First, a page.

Bletchley Park and Big Science: Industrialising the Secret War, 1939-1945

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During the Second World War, Bletchley Park, the headquarters of the Government Code and Cypher School, was the epicentre of a vast scientific enterprise which succeeded in reading enciphered Axis wireless traffic on an industrialised scale. Typically, this important intelligence agency has been depicted as a collegiate organisation with a clear Senior Common Room culture. This article argues that Bletchley Park is better understood as major mechanised, military orientated scientific enterprise with vast numbers of employees, a considerable budget and was subject to careful and professionally managed wartime media control which extended for many years into the post-war period. Each of these facets respectively represents each of the five ‘M’s of ‘Big Science’. As such, the agency can in fact, be viewed and understood as an example of quasi-Big Science.
Original languageEnglish
Pages (from-to)109-125
Number of pages17
JournalJournal of Intelligence History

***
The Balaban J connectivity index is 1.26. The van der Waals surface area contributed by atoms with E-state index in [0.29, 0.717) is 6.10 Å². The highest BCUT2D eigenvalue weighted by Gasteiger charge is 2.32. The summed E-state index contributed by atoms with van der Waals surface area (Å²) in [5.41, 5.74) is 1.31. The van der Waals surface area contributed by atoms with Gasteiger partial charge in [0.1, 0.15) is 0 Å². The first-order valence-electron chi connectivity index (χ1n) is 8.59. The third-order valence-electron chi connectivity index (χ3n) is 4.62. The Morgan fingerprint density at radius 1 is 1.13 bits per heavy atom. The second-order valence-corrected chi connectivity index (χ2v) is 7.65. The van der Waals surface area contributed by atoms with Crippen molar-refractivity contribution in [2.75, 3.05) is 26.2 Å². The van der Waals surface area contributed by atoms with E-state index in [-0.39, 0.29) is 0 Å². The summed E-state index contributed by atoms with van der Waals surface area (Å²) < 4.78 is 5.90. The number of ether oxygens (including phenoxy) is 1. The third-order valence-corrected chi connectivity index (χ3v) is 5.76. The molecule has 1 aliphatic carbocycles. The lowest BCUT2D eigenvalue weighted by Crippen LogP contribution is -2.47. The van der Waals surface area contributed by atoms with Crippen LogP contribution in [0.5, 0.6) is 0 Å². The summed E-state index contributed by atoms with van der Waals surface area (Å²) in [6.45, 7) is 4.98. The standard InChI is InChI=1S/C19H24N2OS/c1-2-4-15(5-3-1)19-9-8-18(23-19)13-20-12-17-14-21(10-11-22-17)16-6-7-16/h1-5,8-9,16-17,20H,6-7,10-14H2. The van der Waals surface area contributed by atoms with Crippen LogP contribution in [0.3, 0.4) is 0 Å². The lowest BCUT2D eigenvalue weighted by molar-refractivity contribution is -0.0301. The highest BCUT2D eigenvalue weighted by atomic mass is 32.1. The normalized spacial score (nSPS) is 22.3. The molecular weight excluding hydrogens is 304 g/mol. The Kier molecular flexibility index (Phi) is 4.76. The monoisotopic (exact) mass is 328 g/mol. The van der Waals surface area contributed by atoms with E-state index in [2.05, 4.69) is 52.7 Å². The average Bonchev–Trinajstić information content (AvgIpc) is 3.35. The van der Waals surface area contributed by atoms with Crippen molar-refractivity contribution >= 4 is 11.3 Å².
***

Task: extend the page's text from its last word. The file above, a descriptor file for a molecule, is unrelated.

Issue number2
Early online date9 Oct 2020
Publication statusPublished - 2021

Bibliographical note

This is an Accepted Manuscript version of the following article, accepted for publication in Journal of Intelligence History. Smith, C 2021, 'Bletchley Park and Big Science: Industrialising the Secret War, 1939-1945', Journal of Intelligence History, vol. 20, no. 2, pp. 109-125..

It is deposited under the terms of the Creative Commons Attribution-NonCommercial License (, which permits non-commercial re-use, distribution, and reproduction in any medium, provided the original work is properly cited.


  • Bletchley Park
  • history of science
  • history of technology
  • big science
  • Second World War
  • Bletchley park

ASJC Scopus subject areas

  • History
  • Political Science and International Relations


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